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Lower limb cellulitis

Definition and Epidemiology

  • Cellulitis is a common bacterial skin infection involving the deeper layers of the skin and subcutaneous tissues.
  • Lower limbs are frequently affected.
  • Common in all age groups but higher incidence in elderly and immunocompromised individuals.


  • Typically caused by Streptococcus and Staphylococcus species, including MRSA.
  • The bacteria enter through breaks in the skin (cuts, abrasions, ulcers, athlete’s foot).
  • Risk factors include skin breaches, lymphoedema, obesity, diabetes, and chronic venous insufficiency.

Clinical Features

  • Acute onset of erythema, swelling, warmth, and tenderness of the affected area.
  • Systemic symptoms may include fever, chills, and malaise.
  • Skin may appear tight, glossy, and blistered in severe cases.
  • Lymphangitis and regional lymphadenopathy may be present.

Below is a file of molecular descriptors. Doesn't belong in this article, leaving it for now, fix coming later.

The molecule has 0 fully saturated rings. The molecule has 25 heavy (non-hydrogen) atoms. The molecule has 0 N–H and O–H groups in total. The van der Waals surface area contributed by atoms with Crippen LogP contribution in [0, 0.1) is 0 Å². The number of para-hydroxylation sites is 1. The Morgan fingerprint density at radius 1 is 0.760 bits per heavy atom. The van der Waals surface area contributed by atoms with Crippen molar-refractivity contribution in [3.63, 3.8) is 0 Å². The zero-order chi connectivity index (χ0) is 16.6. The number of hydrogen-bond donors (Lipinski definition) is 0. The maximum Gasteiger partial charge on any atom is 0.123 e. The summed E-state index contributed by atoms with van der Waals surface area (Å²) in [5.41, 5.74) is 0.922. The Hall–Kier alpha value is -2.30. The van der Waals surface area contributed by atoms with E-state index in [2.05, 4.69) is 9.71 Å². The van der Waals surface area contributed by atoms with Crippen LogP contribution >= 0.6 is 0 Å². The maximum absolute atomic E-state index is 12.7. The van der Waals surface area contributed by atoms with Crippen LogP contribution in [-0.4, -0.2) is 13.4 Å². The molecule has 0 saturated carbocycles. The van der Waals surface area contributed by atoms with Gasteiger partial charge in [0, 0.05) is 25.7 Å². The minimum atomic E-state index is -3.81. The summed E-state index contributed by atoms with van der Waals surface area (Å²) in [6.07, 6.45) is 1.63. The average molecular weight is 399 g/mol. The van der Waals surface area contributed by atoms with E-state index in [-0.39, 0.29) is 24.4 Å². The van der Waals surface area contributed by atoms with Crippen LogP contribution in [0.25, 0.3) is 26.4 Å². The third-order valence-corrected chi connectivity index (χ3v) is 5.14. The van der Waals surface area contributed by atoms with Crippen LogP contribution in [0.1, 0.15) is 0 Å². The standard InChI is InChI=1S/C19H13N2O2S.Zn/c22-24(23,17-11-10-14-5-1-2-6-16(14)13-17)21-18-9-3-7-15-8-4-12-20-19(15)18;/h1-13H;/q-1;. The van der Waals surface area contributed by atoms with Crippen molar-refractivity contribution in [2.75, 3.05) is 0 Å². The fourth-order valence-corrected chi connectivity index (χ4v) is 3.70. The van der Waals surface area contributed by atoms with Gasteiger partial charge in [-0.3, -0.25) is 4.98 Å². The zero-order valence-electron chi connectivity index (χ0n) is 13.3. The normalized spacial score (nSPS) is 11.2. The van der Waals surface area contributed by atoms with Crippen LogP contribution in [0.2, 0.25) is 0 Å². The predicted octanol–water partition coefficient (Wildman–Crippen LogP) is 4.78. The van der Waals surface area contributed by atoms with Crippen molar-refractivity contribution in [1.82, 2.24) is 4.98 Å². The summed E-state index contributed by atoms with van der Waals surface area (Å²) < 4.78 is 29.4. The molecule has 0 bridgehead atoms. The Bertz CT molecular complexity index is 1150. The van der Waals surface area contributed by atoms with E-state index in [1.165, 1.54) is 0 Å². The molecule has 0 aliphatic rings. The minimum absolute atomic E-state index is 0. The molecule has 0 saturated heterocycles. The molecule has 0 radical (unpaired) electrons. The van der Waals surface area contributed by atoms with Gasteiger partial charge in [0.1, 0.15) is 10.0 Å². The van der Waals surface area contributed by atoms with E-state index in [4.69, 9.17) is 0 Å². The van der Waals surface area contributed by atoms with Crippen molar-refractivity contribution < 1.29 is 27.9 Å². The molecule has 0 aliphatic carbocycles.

• Primarily clinical, based on history and examination.
  • Laboratory tests (CBC, CRP, ESR) may show raised inflammatory markers.
  • Blood cultures and swabs from any open wounds to identify causative organisms, particularly in severe or recurrent cases.


  • Mild to Moderate Cases:
    • Oral antibiotics (e.g., flucloxacillin, or erythromycin/clindamycin for penicillin-allergic patients).
    • Elevating the affected limb and analgesia for symptom relief.
  • Severe Cases:
    • Intravenous antibiotics (e.g., IV flucloxacillin, or vancomycin in cases of suspected MRSA).
    • Consider hospital admission for systemic symptoms or rapid progression.
  • Recurrent Cellulitis:
    • May require prophylactic antibiotics.
    • Address underlying risk factors (e.g., skin care, compression therapy for oedema).


  • Abscess formation, necrotising fasciitis, sepsis.
  • Chronic lymphoedema due to damage of lymphatic vessels.
  • Recurrent episodes, particularly in individuals with chronic risk factors.


  • Generally good with appropriate antibiotic treatment.
  • Chronic or recurrent cellulitis may develop in patients with predisposing factors.

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